Interview by Brighton Festival with Rosie McColl, ahead of Children’s Parade 2022

You’re a new sponsor of Brighton Festival. What made you want to support the Festival? 

Brighton Girls sits in the heart of, and is very connected to, the vibrant community of Brighton. The school has been part of the city since 1876, so part of my vision when I joined as Head in 2020 was to reconnect the school in more ways with the rich seam of creativity and energy that exists here. After the events of the last two years, it seems even more important to celebrate creativity and to lift each other up.

What are you (and/or) Brighton Girls students most looking forward to at Brighton Festival 2022?

Our students are really excited to be sharing their entry in The Children’s Parade based on The Fourth Little Pig… who happens to be a smart girl who moves the traditional Three Little Pigs story along with a new twist, encouraging children to be more free and explore the world without fear.

And of course we’re looking forward to the carnival atmosphere, celebrating with the whole of Brighton!

What advice would you give to any girls or women wanting to start a career in the arts?

Follow your passion and be open to possibilities and opportunities.  The UK is a global leader for the creative industries and creativity is the lifeblood of the creative economy.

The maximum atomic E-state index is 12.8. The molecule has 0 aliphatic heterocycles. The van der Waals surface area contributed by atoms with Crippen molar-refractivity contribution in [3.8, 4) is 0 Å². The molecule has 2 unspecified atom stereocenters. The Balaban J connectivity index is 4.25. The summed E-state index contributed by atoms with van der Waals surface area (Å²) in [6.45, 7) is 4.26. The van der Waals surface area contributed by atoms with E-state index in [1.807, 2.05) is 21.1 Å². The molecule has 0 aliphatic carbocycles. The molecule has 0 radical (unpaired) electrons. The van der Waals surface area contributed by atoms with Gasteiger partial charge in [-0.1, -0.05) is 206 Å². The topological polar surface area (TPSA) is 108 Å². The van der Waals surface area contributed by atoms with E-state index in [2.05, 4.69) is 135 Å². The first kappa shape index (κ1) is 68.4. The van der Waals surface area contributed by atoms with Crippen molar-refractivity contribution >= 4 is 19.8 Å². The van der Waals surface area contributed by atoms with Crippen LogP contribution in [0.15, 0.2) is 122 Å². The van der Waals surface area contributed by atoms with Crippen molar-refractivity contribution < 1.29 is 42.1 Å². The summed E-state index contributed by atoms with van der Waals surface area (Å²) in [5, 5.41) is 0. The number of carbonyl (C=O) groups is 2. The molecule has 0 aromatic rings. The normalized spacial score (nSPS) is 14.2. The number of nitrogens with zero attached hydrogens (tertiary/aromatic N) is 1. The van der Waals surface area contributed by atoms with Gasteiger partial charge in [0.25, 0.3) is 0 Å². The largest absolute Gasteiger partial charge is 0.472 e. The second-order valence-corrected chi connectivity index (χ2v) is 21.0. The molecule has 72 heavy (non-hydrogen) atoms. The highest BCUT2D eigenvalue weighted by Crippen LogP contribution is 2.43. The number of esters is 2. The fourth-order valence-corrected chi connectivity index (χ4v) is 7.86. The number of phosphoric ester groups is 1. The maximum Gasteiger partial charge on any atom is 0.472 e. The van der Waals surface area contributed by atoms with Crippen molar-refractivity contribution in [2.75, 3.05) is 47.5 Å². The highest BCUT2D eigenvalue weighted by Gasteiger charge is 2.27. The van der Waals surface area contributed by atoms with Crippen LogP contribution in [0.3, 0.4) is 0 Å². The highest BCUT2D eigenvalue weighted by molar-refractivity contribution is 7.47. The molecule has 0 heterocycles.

If you’re a student, get involved in productions and clubs at your school, or perhaps you can help set up a lunchtime club for the area of the arts that you’re interested in. Brighton has such an active arts scene that you will find local facilities and groups at weekends or during the holidays.

At Brighton Girls we like to partner with local expertise across the arts. For example, we work with the Salvage Sister to teach our girls how to use power tools to upcycle and to create their own wooden artworks. Our Sixth Form has had lessons in stand-up comedy.  We have dance and theatre clubs led by local groups. The school also offers drama, art, photography and publishing clubs.

Talk to people who work in the arts, ask questions, attend events and inform yourself. Find a mentor; who do you know already who may be able to help you?  We tap into a large alumni network of women who can inspire students and offer practical insights.